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sbcli

A better REPL for SBCL. It handles errors greacefully, is not too verbose, has readline capabilities, including multiline input and reset, and has optional syntax highlighting capabilities using pygmentize.

Installation

For most cases, calling ./install.sh should suffice. It will install sbcli into $PREFIX/bin, with the environment variable PREFIX defaulting to /usr/local. If you are using Mac and having issues with cl-readline see the installation notes for cl-readline.

Dependencies

sbcli depends on Quicklisp and cl-readline. If you have Quicklisp installed, cl-readline will be installed on sbclis first launch. sbcli assumes that Quicklisp is installed under ~/quicklisp.

Usage

You should be able to launch sbcli by just typing sbcli. Once you’re in the REPL, you can edit normally with readline capabilities. Hitting tab will autocomplete (note that if there is more than one possibility, you’ll have to hit tab twice).

Typing :help will give you an overview over all the available special cases and give you an overview over what you’ve defined.

Typing :h symbol will enter inspection mode for a symbol. Typing CTRL-D exits inspection mode.

Typing :doc symbol prints the available documentation for this symbol.

Typing (symbol ? also prints the available documentation for this symbol.

Typing :q, CTRL-D, or CTRL-C will exit the REPL.

Typing :r resets the environment.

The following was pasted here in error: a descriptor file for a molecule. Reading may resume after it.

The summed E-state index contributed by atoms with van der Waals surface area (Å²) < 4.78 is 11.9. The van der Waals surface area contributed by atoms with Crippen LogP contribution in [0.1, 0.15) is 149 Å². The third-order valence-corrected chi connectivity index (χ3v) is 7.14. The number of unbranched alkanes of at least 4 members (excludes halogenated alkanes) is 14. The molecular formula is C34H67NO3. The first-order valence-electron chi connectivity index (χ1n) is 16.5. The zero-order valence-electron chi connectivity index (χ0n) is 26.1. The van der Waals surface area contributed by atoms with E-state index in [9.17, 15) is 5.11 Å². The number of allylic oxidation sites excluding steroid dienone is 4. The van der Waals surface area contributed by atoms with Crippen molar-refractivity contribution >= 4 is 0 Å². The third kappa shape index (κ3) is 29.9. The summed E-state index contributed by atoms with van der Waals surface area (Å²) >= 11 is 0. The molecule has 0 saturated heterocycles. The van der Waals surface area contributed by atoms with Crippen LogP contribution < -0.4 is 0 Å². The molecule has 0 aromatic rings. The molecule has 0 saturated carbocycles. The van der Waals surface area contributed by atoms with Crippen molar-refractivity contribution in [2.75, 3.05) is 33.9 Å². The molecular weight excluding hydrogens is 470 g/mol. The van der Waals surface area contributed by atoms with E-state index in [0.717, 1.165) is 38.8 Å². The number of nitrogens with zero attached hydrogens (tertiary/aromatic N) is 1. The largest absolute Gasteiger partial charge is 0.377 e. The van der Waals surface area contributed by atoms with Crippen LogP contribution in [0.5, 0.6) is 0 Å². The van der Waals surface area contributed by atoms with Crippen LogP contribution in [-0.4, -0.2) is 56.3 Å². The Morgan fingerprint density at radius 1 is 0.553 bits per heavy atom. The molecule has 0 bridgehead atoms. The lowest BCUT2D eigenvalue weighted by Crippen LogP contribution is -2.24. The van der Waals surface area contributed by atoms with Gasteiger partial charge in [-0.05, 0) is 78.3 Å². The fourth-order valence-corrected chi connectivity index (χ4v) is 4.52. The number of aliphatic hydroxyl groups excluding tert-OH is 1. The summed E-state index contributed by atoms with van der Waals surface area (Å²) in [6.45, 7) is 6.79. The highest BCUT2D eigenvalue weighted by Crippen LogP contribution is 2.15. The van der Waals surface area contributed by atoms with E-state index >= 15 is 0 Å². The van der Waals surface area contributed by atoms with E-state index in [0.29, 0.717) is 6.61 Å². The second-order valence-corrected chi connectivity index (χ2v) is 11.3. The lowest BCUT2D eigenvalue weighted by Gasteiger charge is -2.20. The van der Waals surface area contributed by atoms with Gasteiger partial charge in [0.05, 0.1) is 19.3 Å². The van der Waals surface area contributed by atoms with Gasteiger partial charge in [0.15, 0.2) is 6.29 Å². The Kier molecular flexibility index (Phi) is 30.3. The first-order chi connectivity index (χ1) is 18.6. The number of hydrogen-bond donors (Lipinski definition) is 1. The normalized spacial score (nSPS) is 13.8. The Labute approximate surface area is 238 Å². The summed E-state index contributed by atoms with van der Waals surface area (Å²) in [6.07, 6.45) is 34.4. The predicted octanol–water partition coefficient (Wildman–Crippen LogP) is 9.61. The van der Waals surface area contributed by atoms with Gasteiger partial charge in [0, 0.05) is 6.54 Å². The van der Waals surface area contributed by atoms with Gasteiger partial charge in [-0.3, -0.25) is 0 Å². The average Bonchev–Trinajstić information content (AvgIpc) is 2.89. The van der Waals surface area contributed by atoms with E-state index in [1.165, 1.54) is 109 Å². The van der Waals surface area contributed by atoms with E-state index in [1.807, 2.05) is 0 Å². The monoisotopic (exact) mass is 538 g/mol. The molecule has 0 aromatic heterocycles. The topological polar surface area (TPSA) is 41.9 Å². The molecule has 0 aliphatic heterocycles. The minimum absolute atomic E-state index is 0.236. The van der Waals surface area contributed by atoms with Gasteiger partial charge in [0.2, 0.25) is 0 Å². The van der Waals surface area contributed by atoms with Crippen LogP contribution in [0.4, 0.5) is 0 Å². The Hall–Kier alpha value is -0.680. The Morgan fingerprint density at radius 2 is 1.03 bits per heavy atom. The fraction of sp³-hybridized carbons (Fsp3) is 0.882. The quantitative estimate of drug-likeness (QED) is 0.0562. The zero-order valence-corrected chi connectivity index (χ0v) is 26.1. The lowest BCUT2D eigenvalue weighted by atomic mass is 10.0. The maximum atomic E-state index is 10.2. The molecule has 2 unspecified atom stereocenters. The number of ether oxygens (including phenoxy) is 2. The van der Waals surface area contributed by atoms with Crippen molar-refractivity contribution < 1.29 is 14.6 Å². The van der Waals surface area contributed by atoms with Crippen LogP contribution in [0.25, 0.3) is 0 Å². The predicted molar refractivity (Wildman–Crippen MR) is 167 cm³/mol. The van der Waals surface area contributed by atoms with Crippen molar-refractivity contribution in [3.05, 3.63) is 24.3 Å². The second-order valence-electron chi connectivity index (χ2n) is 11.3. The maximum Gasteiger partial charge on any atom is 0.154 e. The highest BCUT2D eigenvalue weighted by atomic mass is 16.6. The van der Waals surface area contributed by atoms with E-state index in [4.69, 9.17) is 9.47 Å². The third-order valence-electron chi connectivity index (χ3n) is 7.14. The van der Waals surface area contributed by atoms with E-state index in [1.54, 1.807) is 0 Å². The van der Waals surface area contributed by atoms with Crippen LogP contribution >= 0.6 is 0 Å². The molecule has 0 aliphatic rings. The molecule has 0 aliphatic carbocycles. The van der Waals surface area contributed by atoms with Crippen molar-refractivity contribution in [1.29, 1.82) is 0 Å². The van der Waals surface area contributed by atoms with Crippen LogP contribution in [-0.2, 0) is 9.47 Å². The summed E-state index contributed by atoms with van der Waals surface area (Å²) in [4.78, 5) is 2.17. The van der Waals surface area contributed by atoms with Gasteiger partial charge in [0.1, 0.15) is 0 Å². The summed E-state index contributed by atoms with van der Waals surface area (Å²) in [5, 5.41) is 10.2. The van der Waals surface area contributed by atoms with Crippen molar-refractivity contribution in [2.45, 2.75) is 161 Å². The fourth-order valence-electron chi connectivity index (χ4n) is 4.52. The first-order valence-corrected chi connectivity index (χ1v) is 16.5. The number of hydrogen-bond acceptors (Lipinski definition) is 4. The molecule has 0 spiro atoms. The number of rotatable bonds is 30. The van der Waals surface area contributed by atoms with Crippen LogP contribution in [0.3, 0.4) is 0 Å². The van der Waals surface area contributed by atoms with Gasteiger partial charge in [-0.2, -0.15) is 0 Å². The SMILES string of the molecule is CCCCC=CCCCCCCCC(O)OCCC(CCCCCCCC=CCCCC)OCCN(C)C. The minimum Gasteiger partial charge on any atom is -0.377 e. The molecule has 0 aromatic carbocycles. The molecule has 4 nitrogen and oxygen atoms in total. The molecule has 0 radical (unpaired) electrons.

Typing :d symbol dumps the disassembly of a symbol.

Typing :t <expression> prints the type returned by an expression.

Typing :s filename will save all of the expressions that were typed and evaluated to the file specified, in the format:

(+ 1 2) ; => 3
(* 6 10) ; => 60

Of course, depending on your result, this can result in very long lines, or break if your result contains newlines. Use at your own peril for now!

Customization

If you want you can add customizations to sbcli. On startup it will load a file called .sbclirc in your home directory if it exists. You can execute arbitrary code there, two of the more interesting values to set are *prompt* and *ret*. Check out an example resource file here.

Exposed Variables

For reference, here is a complete list of the variables we expose:

; the name of the REPL, printed on top
*repl-name*    ; => "Veit's REPL for SBCL"

; the prompt and continuation prompt variables
*prompt*       ; => "sbcl> "
*prompt2*      ; => "....> "

; the return value prompt
*ret*          ; => "=> "

; where to store the history
*hist-file*    ; => "~/.sbcli_history"

; the history variable
; while nothing prevents you from writing to it, i advise against it
*hist*         ; => ()

; you can optionally set a path to pygmentize to enable syntax-coloring
; in the REPL. N.B: might lead to slower rendering speed
;
; if you're unsure what to put there, i suggest using
; [which](https://github.com/eudoxia0/which)
*pygmentize* ; => nil

Have fun!